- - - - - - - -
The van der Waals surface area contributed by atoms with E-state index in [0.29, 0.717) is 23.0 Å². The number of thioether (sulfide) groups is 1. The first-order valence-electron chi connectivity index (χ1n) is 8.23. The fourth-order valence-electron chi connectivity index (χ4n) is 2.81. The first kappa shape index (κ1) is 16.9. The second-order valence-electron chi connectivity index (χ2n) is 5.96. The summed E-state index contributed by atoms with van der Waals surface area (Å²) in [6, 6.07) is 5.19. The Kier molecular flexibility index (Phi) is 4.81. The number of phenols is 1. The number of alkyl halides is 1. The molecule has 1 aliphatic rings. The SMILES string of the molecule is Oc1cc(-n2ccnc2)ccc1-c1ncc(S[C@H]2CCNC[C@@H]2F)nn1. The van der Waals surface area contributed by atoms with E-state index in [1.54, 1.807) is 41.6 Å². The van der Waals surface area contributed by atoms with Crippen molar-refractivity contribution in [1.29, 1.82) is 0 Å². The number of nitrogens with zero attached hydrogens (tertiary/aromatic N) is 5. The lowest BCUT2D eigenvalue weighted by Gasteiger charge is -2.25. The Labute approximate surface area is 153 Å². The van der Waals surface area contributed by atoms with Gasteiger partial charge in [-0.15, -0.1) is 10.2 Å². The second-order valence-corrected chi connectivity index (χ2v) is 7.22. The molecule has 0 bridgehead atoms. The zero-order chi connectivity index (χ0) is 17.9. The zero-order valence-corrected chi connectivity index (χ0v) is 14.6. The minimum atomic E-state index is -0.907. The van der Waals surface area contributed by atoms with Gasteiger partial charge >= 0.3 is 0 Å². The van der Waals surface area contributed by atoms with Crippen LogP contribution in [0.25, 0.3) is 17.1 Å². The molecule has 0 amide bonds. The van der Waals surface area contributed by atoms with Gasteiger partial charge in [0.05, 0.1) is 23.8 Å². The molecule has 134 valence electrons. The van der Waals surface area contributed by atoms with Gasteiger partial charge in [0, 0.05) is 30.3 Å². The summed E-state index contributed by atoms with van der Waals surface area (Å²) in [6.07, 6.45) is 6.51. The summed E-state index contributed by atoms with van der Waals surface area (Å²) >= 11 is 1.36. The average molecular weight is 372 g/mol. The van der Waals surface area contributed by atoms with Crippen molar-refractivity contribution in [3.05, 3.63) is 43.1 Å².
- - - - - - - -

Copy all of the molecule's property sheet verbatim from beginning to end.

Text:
The van der Waals surface area contributed by atoms with E-state index in [0.29, 0.717) is 23.0 Å². The number of thioether (sulfide) groups is 1. The first-order valence-electron chi connectivity index (χ1n) is 8.23. The fourth-order valence-electron chi connectivity index (χ4n) is 2.81. The first kappa shape index (κ1) is 16.9. The second-order valence-electron chi connectivity index (χ2n) is 5.96. The summed E-state index contributed by atoms with van der Waals surface area (Å²) in [6, 6.07) is 5.19. The Kier molecular flexibility index (Phi) is 4.81. The number of phenols is 1. The number of alkyl halides is 1. The molecule has 1 aliphatic rings. The SMILES string of the molecule is Oc1cc(-n2ccnc2)ccc1-c1ncc(S[C@H]2CCNC[C@@H]2F)nn1. The van der Waals surface area contributed by atoms with E-state index in [1.54, 1.807) is 41.6 Å². The van der Waals surface area contributed by atoms with Crippen molar-refractivity contribution in [1.29, 1.82) is 0 Å². The number of nitrogens with zero attached hydrogens (tertiary/aromatic N) is 5. The lowest BCUT2D eigenvalue weighted by Gasteiger charge is -2.25. The Labute approximate surface area is 153 Å². The van der Waals surface area contributed by atoms with Gasteiger partial charge in [-0.15, -0.1) is 10.2 Å². The second-order valence-corrected chi connectivity index (χ2v) is 7.22. The molecule has 0 bridgehead atoms. The zero-order chi connectivity index (χ0) is 17.9. The zero-order valence-corrected chi connectivity index (χ0v) is 14.6. The minimum atomic E-state index is -0.907. The van der Waals surface area contributed by atoms with Gasteiger partial charge >= 0.3 is 0 Å². The van der Waals surface area contributed by atoms with Crippen LogP contribution in [0.25, 0.3) is 17.1 Å². The molecule has 0 amide bonds. The van der Waals surface area contributed by atoms with Gasteiger partial charge in [0.05, 0.1) is 23.8 Å². The molecule has 134 valence electrons. The van der Waals surface area contributed by atoms with Gasteiger partial charge in [0, 0.05) is 30.3 Å². The summed E-state index contributed by atoms with van der Waals surface area (Å²) in [6.07, 6.45) is 6.51. The summed E-state index contributed by atoms with van der Waals surface area (Å²) >= 11 is 1.36. The average molecular weight is 372 g/mol. The van der Waals surface area contributed by atoms with Crippen molar-refractivity contribution in [3.05, 3.63) is 43.1 Å².